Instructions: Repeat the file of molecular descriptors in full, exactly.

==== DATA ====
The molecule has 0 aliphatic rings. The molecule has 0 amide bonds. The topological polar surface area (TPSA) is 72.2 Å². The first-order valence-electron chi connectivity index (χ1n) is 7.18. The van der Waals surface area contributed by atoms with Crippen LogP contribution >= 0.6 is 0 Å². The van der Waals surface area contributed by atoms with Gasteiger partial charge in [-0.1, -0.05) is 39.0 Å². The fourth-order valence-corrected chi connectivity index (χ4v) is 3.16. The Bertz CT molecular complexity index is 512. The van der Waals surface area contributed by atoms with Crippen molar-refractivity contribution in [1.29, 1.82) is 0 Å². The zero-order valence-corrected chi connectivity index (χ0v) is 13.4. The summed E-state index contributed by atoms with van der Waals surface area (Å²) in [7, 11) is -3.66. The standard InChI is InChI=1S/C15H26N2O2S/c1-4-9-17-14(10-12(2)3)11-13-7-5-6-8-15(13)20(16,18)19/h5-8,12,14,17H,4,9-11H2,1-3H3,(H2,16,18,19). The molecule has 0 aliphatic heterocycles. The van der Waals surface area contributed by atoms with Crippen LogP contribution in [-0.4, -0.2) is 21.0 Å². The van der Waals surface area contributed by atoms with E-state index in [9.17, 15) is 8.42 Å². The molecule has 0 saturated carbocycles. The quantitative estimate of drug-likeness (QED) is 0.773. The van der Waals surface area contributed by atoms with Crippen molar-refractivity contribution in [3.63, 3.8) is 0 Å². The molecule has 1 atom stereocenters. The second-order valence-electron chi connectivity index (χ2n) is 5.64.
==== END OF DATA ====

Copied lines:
The molecule has 0 aliphatic rings. The molecule has 0 amide bonds. The topological polar surface area (TPSA) is 72.2 Å². The first-order valence-electron chi connectivity index (χ1n) is 7.18. The van der Waals surface area contributed by atoms with Crippen LogP contribution >= 0.6 is 0 Å². The van der Waals surface area contributed by atoms with Gasteiger partial charge in [-0.1, -0.05) is 39.0 Å². The fourth-order valence-corrected chi connectivity index (χ4v) is 3.16. The Bertz CT molecular complexity index is 512. The van der Waals surface area contributed by atoms with Crippen molar-refractivity contribution in [1.29, 1.82) is 0 Å². The zero-order valence-corrected chi connectivity index (χ0v) is 13.4. The summed E-state index contributed by atoms with van der Waals surface area (Å²) in [7, 11) is -3.66. The standard InChI is InChI=1S/C15H26N2O2S/c1-4-9-17-14(10-12(2)3)11-13-7-5-6-8-15(13)20(16,18)19/h5-8,12,14,17H,4,9-11H2,1-3H3,(H2,16,18,19). The molecule has 0 aliphatic heterocycles. The van der Waals surface area contributed by atoms with Crippen LogP contribution in [-0.4, -0.2) is 21.0 Å². The van der Waals surface area contributed by atoms with E-state index in [9.17, 15) is 8.42 Å². The molecule has 0 saturated carbocycles. The quantitative estimate of drug-likeness (QED) is 0.773. The van der Waals surface area contributed by atoms with Crippen molar-refractivity contribution in [3.63, 3.8) is 0 Å². The molecule has 1 atom stereocenters. The second-order valence-electron chi connectivity index (χ2n) is 5.64.